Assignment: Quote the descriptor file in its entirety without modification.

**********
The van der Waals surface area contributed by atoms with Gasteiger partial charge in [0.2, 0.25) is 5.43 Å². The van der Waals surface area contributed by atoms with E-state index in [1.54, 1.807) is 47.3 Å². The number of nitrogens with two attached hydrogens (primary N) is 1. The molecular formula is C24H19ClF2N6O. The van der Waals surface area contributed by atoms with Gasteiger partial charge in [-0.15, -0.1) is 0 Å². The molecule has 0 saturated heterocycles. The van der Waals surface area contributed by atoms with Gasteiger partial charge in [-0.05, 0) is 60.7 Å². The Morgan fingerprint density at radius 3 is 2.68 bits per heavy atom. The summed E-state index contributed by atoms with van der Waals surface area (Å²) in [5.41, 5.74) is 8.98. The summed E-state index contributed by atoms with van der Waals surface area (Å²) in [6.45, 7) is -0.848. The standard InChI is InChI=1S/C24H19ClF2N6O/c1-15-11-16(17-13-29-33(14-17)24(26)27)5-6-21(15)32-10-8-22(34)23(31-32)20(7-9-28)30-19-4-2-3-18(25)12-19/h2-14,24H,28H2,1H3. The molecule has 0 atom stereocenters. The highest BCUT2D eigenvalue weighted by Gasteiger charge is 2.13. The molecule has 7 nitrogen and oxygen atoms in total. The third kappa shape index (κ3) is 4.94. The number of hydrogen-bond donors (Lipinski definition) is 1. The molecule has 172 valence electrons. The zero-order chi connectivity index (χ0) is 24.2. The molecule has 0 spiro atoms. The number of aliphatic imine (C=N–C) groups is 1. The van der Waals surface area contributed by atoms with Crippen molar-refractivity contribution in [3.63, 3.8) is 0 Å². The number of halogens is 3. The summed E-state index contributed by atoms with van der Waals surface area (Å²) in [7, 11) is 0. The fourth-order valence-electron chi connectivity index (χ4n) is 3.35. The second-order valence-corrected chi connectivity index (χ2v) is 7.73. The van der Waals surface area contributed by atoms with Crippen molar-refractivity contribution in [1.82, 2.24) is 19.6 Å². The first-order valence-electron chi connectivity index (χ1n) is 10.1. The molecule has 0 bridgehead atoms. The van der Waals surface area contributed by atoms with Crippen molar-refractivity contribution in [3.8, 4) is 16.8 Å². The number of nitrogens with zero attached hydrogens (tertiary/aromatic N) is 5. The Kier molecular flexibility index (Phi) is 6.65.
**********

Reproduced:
The van der Waals surface area contributed by atoms with Gasteiger partial charge in [0.2, 0.25) is 5.43 Å². The van der Waals surface area contributed by atoms with E-state index in [1.54, 1.807) is 47.3 Å². The number of nitrogens with two attached hydrogens (primary N) is 1. The molecular formula is C24H19ClF2N6O. The van der Waals surface area contributed by atoms with Gasteiger partial charge in [-0.15, -0.1) is 0 Å². The molecule has 0 saturated heterocycles. The van der Waals surface area contributed by atoms with Gasteiger partial charge in [-0.05, 0) is 60.7 Å². The Morgan fingerprint density at radius 3 is 2.68 bits per heavy atom. The summed E-state index contributed by atoms with van der Waals surface area (Å²) in [5.41, 5.74) is 8.98. The summed E-state index contributed by atoms with van der Waals surface area (Å²) in [6.45, 7) is -0.848. The standard InChI is InChI=1S/C24H19ClF2N6O/c1-15-11-16(17-13-29-33(14-17)24(26)27)5-6-21(15)32-10-8-22(34)23(31-32)20(7-9-28)30-19-4-2-3-18(25)12-19/h2-14,24H,28H2,1H3. The molecule has 0 atom stereocenters. The highest BCUT2D eigenvalue weighted by Gasteiger charge is 2.13. The molecule has 7 nitrogen and oxygen atoms in total. The third kappa shape index (κ3) is 4.94. The number of hydrogen-bond donors (Lipinski definition) is 1. The molecule has 172 valence electrons. The zero-order chi connectivity index (χ0) is 24.2. The molecule has 0 spiro atoms. The number of aliphatic imine (C=N–C) groups is 1. The van der Waals surface area contributed by atoms with Crippen molar-refractivity contribution in [3.63, 3.8) is 0 Å². The number of halogens is 3. The summed E-state index contributed by atoms with van der Waals surface area (Å²) in [7, 11) is 0. The fourth-order valence-electron chi connectivity index (χ4n) is 3.35. The second-order valence-corrected chi connectivity index (χ2v) is 7.73. The van der Waals surface area contributed by atoms with Crippen molar-refractivity contribution in [1.82, 2.24) is 19.6 Å². The first-order valence-electron chi connectivity index (χ1n) is 10.1. The molecule has 0 bridgehead atoms. The van der Waals surface area contributed by atoms with Crippen molar-refractivity contribution in [3.8, 4) is 16.8 Å². The number of nitrogens with zero attached hydrogens (tertiary/aromatic N) is 5. The Kier molecular flexibility index (Phi) is 6.65.